Frequently Asked Questions:
How does the National School Lunch Program work?
School divisions that choose to take part in the National School Lunch Program get cash subsidies and donated commodities from the U.S. Department of Agriculture for each meal they serve. In return, they must serve lunches that meet Federal requirements, and they must offer free or reduced-price lunches to eligible children.
What are the nutritional requirements for school lunch?
School meals must meet the Dietary Guidelines for Americans, which recommend that no more than 30 percent of an individual's calories come from fat, and less than 10 percent from saturated fat. Regulations also establish a standard for school lunches to provide one-third of the Recommended Dietary Allowances of protein, Vitamin A, Vitamin C, iron, calcium, and calories.
What are the nutrition requirements for school breakfast?
School breakfast must meet the Dietary Guidelines for Americans, which recommend that no more than 30 percent of an individual's calories come from fat, and less than 10 percent from saturated fat. Regulations also establish a standard for school breakfast to provide one-fourth of the Recommended Dietary Allowances of protein, Vitamin A, Vitamin C, iron, calcium, and calories.
What is a “reimbursable meal”?
For lunch, the federal government, specifically the USDA, defines a “reimbursable meal” or a complete meal, as a meal that consists of at least 3 of the 5 components that are offered daily and one of those choices must be a full serving of fruit or vegetable. Fruits and vegetables are offered in full serving sizes.
What is a “component”?
Think of a “component” as a food group. The 5 daily components include a protein, a grain, a fruit, a vegetable, and milk.
Why do I have to take a reimbursable meal?
Yes. Mississippi regulation requires each student to take a reimbursable meal.
Are schools required to make menu substitutions for children who cannot eat the regular lunch or breakfast?
Federal law and the regulations for the National School Lunch Program and the School Breakfast Program require schools to make accommodations for children who are unable to eat the school meal as prepared because of a disability. Accommodation generally involves substituting food items, but in some cases schools may need to make more far reaching accommodations to meet the needs of children. For example, some children may need to have the texture modified. In order to make substitutions for items in reimbursable meals, the school must have on file a written statement signed by a licensed physician indicating what the child’s disability is, what foods must be omitted from the child’s diet, and what foods must be substituted.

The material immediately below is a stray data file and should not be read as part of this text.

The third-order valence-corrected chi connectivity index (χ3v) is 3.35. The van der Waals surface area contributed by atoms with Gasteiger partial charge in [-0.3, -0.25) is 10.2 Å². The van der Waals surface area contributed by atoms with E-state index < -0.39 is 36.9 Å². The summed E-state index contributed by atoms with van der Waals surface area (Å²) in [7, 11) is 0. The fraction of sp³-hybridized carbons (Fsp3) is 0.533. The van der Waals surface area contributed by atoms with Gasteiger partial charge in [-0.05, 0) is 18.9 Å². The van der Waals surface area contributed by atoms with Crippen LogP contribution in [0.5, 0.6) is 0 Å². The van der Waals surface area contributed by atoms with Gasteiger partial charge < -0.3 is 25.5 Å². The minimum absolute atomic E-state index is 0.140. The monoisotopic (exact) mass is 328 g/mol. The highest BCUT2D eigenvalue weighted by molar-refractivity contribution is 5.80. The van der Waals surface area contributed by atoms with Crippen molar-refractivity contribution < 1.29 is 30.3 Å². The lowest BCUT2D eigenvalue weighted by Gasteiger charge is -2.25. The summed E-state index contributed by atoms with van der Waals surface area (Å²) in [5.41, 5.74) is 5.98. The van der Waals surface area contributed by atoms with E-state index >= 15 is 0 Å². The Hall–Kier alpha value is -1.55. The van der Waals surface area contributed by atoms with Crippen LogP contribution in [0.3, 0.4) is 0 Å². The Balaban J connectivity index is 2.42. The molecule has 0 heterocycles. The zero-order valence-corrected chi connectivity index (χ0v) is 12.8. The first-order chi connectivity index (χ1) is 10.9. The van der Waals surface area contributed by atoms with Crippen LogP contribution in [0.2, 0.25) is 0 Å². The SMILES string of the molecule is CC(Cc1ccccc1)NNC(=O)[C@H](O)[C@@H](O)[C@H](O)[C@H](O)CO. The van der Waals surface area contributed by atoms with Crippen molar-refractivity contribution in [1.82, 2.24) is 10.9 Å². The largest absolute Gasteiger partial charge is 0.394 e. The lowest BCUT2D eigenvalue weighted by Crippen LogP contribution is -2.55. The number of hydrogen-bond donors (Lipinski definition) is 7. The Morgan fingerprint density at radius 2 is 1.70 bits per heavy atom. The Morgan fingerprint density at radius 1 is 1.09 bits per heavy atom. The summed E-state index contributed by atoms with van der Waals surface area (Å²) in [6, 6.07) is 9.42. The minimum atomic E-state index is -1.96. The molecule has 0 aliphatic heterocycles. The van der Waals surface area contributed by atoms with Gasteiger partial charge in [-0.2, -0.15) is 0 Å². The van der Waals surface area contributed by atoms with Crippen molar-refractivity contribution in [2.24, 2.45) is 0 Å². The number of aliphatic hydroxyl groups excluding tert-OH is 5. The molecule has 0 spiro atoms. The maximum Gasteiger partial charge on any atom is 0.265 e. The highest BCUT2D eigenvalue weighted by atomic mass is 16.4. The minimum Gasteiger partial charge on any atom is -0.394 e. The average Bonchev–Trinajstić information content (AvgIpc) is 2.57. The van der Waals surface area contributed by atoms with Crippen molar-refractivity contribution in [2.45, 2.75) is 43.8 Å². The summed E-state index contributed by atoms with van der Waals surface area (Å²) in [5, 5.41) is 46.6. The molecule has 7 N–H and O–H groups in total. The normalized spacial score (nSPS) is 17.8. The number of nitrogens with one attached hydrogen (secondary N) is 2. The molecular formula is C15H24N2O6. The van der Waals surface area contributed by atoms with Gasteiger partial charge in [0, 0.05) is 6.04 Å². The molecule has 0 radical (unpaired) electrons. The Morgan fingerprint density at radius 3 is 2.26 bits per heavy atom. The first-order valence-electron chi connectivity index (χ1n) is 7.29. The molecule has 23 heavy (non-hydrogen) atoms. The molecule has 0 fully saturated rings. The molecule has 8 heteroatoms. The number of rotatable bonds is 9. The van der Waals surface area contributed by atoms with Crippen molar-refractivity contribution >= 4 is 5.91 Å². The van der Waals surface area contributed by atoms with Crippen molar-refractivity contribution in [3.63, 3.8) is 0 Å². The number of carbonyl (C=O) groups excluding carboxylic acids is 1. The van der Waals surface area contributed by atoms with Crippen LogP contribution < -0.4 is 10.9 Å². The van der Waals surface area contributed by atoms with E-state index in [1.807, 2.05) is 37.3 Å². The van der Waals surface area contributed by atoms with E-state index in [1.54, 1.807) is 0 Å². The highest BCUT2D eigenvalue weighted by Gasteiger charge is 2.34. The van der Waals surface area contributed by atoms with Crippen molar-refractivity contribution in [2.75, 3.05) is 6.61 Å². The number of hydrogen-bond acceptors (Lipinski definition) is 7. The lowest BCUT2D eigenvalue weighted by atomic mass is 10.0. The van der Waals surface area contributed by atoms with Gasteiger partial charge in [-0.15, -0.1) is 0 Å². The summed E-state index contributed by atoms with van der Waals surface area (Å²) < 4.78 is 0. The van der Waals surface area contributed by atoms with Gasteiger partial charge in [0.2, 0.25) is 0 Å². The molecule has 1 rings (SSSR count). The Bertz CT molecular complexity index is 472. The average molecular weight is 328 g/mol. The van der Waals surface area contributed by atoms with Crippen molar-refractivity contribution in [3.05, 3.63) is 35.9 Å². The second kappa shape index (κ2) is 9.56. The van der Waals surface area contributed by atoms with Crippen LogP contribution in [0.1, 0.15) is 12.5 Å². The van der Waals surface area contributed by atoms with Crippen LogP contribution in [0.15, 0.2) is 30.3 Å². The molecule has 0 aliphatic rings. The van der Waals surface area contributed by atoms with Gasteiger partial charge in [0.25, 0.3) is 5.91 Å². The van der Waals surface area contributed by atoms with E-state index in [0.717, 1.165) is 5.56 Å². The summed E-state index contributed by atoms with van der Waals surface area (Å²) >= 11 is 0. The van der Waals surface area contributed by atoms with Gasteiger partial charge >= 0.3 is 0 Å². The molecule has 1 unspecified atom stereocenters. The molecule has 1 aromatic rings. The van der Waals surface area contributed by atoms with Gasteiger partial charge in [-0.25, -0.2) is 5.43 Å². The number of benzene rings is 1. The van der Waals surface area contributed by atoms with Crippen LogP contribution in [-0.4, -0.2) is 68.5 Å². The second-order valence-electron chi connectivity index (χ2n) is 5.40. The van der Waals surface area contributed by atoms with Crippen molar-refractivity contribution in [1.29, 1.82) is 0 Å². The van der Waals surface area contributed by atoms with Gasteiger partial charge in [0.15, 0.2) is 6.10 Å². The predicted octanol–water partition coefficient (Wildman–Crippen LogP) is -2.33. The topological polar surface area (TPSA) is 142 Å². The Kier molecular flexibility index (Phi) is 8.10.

What time are schools required to schedule breakfast and lunch?
Federal regulations require schools to schedule lunch between the hours of 10 a.m. and 2 p.m. There are no specific time requirements for breakfast; federal regulations define breakfast as a meal which is served to children in the morning hours at or close to the beginning of the school day.
What happens if a student forgets his/her lunch money?
Students are able to charge meals in accordance with Federal regulations and the DeSoto County School District student charged meals policy which is as follows:
May a student bring lunch from home?
We naturally encourage students to eat lunch from the cafeteria however; students may bring a lunch from home. We encourage you not bring in soft drinks or "fast-food" lunches. The sale of soft drinks to students is prohibited from elementary through high school during the school day. The emphasis on nutritional eating is reflected in our Wellness Policy.
Why is the adult charge higher than the student charge?
The intent of the National School Lunch Program is to provide nutritious and low cost meals to children. Since this program is for children, there is no federal assistance or reimbursement for meals served to adults. The value of this reimbursement or assistance must not be used to subsidize adult meals. Therefore, the adult meal charge has to be at least a combination of the basic reimbursement rate plus the guaranteed value of USDA commodities (per plate) and higher than the highest charge to the child in the school district. An adult should receive the same size meal as that of a secondary student for the established charge.
In accordance with Federal civil rights law and U.S. Department of Agriculture (USDA) civil rights regulations and policies, the USDA, its Agencies, offices, and employees, and institutions participating in or administering USDA programs are prohibited from discriminating based on race, color, national origin, sex, disability, age, or reprisal or retaliation for prior civil rights activity in any program or activity conducted or funded by USDA.
Persons with disabilities who require alternative means of communication for program information (e.g. Braille, large print, audiotape, American Sign Language, etc.), should contact the Agency (State or local) where they applied for benefits. Individuals who are deaf, hard of hearing or have speech disabilities may contact USDA through the Federal Relay Service at (800) 877-8339. Additionally, program information may be made available in languages other than English.
To file a program complaint of discrimination, complete the USDA Program Discrimination Complaint Form, (AD-3027) found online at: http://www.ascr.usda.gov/complaint_filing_cust.html, and at any USDA office, or write a letter addressed to USDA and provide in the letter all of the information requested in the form. To request a copy of the complaint form, call (866) 632-9992. Submit your completed form or letter to USDA by:
(1) mail: U.S. Department of Agriculture
Office of the Assistant Secretary for Civil Rights
1400 Independence Avenue, SW
Washington, D.C. 20250-9410;
(2) fax: (202) 690-7442; or
(3) email: email@example.com.
This institution is an equal opportunity provider.